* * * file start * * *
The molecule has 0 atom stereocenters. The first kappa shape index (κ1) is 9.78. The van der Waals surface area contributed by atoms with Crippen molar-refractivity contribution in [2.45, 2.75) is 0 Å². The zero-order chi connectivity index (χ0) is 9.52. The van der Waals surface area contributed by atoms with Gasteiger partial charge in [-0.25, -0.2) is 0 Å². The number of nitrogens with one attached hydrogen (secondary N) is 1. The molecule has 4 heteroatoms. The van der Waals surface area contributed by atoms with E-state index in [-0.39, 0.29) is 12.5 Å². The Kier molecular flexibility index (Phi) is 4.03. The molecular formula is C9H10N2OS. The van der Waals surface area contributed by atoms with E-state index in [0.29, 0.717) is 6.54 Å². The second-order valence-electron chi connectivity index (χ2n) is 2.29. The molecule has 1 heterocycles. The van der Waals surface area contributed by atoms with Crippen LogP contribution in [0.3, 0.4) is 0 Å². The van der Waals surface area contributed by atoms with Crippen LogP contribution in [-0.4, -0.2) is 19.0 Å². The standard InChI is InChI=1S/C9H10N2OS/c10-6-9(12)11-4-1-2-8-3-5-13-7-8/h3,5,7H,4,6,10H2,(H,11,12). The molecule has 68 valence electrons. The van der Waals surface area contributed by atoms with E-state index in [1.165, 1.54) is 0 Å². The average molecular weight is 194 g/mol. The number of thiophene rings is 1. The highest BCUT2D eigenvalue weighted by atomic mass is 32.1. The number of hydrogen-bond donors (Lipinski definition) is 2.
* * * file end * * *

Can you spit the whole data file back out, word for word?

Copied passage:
The molecule has 0 atom stereocenters. The first kappa shape index (κ1) is 9.78. The van der Waals surface area contributed by atoms with Crippen molar-refractivity contribution in [2.45, 2.75) is 0 Å². The zero-order chi connectivity index (χ0) is 9.52. The van der Waals surface area contributed by atoms with Gasteiger partial charge in [-0.25, -0.2) is 0 Å². The number of nitrogens with one attached hydrogen (secondary N) is 1. The molecule has 4 heteroatoms. The van der Waals surface area contributed by atoms with E-state index in [-0.39, 0.29) is 12.5 Å². The Kier molecular flexibility index (Phi) is 4.03. The molecular formula is C9H10N2OS. The van der Waals surface area contributed by atoms with E-state index in [0.29, 0.717) is 6.54 Å². The second-order valence-electron chi connectivity index (χ2n) is 2.29. The molecule has 1 heterocycles. The van der Waals surface area contributed by atoms with Crippen LogP contribution in [0.3, 0.4) is 0 Å². The van der Waals surface area contributed by atoms with Crippen LogP contribution in [-0.4, -0.2) is 19.0 Å². The standard InChI is InChI=1S/C9H10N2OS/c10-6-9(12)11-4-1-2-8-3-5-13-7-8/h3,5,7H,4,6,10H2,(H,11,12). The molecule has 68 valence electrons. The van der Waals surface area contributed by atoms with E-state index in [1.165, 1.54) is 0 Å². The average molecular weight is 194 g/mol. The number of thiophene rings is 1. The highest BCUT2D eigenvalue weighted by atomic mass is 32.1. The number of hydrogen-bond donors (Lipinski definition) is 2.